How Many Types of Crowned Eagles Are There?

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How Many Types of Crowned Eagles Are There?

There is only one species of Crowned Eagle, Stephanoaetus coronatus, found in sub-Saharan Africa. This large bird of prey is the sole extant member of the genus Stephanoaetus, with the Malagasy crowned eagle (Stephanoaetus mahery) having gone extinct after human settlement on Madagascar.

The Crowned Eagle: A Unique Raptor

The Crowned Eagle is a distinctive raptor, resembling a massive goshawk with its long tail and broad wings. The adult’s underparts are blotched and barred in black and white, with a variable rufous wash across the breast. The pale immature has creamy-tan underwings.

Prey and Habitat

how many types of crowned eagles are thereImage source: crowned eagle

This non-migratory, largely sedentary species primarily preys on small-to-medium-sized vertebrates, with at least 90% of its diet being mammalian. The usual prey shows pronounced regional differences, with small ungulates, rock hyrax, and small primates such as monkeys being the principal prey items throughout its range.

The Crowned Eagle inhabits riparian woodlands and various forests in sub-Saharan Africa, playing an important role in controlling prey populations within its local ecosystem.

Breeding and Behavior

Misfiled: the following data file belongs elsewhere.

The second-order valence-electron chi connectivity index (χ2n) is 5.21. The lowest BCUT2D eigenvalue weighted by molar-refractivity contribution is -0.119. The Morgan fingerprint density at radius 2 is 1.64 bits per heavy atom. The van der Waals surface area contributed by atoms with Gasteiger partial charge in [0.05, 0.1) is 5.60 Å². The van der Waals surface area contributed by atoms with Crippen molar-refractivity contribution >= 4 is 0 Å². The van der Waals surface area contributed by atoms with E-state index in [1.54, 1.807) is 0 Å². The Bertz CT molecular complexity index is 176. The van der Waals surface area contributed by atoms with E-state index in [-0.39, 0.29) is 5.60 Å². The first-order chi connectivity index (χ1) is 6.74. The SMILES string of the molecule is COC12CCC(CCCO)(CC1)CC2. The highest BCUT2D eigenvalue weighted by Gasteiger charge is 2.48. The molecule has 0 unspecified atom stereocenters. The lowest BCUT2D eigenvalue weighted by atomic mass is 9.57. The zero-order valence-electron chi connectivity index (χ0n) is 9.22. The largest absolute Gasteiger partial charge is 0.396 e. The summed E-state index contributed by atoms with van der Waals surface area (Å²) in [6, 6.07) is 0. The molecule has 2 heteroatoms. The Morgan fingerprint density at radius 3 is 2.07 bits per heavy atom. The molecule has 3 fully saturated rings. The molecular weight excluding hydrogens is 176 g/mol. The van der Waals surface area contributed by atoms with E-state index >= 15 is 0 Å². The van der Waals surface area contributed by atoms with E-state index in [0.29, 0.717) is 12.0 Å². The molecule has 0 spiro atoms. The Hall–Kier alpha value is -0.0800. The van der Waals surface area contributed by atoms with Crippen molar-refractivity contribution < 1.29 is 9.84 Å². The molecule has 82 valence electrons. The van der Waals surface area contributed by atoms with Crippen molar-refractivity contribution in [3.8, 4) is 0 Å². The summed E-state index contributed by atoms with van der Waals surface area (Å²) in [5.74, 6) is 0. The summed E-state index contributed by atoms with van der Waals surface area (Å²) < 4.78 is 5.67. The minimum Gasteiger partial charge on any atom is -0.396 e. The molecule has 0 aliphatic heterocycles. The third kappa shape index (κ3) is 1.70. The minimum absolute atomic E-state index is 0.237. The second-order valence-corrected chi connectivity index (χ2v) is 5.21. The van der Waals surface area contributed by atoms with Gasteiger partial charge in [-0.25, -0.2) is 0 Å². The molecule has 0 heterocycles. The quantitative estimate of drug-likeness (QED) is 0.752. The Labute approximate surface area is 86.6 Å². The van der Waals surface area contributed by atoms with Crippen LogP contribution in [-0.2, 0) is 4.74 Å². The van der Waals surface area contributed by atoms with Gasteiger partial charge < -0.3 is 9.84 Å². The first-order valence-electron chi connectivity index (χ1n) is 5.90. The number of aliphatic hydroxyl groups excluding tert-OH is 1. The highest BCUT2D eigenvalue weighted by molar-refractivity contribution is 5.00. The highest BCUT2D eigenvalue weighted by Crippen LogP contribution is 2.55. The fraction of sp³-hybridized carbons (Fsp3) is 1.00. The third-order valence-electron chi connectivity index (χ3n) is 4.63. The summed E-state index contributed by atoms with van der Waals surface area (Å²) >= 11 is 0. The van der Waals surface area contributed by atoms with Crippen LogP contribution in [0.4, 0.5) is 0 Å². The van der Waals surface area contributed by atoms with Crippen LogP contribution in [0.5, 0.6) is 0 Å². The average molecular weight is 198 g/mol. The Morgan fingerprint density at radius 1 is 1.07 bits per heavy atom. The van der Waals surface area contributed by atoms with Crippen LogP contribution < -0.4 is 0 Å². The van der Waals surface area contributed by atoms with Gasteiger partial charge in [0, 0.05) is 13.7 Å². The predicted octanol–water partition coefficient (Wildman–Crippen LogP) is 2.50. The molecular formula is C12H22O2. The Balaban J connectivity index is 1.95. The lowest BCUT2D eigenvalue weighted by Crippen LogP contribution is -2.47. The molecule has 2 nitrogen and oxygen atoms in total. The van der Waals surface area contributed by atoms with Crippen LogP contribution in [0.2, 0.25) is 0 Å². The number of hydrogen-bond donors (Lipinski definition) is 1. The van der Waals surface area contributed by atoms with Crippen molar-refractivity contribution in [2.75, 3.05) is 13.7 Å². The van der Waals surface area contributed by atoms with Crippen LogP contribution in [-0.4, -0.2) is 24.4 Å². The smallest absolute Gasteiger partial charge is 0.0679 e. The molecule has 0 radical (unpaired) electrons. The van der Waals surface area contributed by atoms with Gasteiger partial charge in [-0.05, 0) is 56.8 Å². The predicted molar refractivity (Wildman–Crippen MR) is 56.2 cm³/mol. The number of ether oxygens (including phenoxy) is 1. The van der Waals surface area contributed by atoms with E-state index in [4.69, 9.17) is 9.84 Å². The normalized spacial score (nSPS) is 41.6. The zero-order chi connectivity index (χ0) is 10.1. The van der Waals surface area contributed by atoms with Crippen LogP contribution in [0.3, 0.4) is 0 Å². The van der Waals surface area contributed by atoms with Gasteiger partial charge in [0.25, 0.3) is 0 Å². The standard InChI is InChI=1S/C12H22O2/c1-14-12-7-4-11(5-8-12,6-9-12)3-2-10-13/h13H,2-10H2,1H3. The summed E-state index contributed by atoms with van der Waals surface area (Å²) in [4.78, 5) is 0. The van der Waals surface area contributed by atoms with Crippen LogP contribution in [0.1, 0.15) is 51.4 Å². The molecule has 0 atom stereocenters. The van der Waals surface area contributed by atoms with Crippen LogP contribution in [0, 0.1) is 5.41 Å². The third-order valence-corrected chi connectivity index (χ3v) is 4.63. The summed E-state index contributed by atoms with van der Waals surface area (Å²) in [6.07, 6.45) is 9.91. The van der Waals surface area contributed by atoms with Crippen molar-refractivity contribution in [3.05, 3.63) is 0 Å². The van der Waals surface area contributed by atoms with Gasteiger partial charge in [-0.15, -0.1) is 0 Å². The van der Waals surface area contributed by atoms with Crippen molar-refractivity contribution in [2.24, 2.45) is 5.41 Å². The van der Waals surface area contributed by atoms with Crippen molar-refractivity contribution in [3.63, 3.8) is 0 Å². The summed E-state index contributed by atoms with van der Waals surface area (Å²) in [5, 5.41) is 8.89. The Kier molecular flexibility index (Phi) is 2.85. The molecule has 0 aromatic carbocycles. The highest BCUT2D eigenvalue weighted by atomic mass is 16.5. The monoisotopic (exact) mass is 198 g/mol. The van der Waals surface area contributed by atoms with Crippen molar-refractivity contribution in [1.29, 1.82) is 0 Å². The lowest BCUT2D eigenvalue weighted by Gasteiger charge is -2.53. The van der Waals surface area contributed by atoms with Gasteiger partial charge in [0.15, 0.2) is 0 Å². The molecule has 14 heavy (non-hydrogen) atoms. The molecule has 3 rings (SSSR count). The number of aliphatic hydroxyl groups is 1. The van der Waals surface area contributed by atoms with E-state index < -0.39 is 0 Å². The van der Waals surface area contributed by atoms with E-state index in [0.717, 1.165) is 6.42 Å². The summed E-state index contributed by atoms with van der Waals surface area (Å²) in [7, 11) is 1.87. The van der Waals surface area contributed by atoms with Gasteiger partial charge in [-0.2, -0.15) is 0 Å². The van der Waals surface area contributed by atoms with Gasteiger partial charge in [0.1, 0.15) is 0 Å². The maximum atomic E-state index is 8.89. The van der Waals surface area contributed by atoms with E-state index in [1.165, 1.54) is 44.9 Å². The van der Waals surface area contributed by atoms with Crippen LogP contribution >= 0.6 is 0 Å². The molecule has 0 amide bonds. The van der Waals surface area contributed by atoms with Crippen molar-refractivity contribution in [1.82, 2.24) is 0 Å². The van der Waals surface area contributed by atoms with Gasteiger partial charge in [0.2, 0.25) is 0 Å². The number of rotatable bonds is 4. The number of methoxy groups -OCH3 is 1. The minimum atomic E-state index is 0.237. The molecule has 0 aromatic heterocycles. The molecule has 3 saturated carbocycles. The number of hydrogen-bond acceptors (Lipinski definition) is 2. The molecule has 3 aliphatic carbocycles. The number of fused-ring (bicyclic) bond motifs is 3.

The Crowned Eagle is monogamous and mates for life, breeding once every two years almost year-round, though egg-laying seems to peak from July to November. The pair builds a massive nest in a large forest tree, and the female lays 1 or 2 eggs, which she incubates for around 49 days.

This species is highly vocal and has a noisy, undulating display flight, often calling year-around in Equatorial Africa and mainly in the context of breeding and nesting activities elsewhere. The male performs an elaborate rise-and-fall display over the forest canopy, both during the breeding season and outside it as a territorial proposition.

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Conservation Concerns

The Crowned Eagle’s population is decreasing due to the almost epidemic destruction of its native tropical African forest habitat, which is a major target of various human activities such as timber harvesting, agriculture, and mining. The birds also suffer from persecution due to their size, reputation, and potential for taking small livestock.

According to the IUCN Red List, the total Crowned Eagle population size is around 5,000-50,000 mature individuals, and this species is currently classified as Near Threatened (NT).

Conclusion

In summary, there is only one species of Crowned Eagle, Stephanoaetus coronatus, found in sub-Saharan Africa. This large, distinctive raptor plays a crucial role in its local ecosystem, but its population is facing threats from habitat loss and persecution, leading to its Near Threatened status.

References:
– https://animalia.bio/crowned-eagle
– https://animals.sandiegozoo.org/animals/crowned-eagle
– https://ebird.org/species/crheag1
– http://www.isafiri.com/public/wild-life-and-birds/crowned-eagle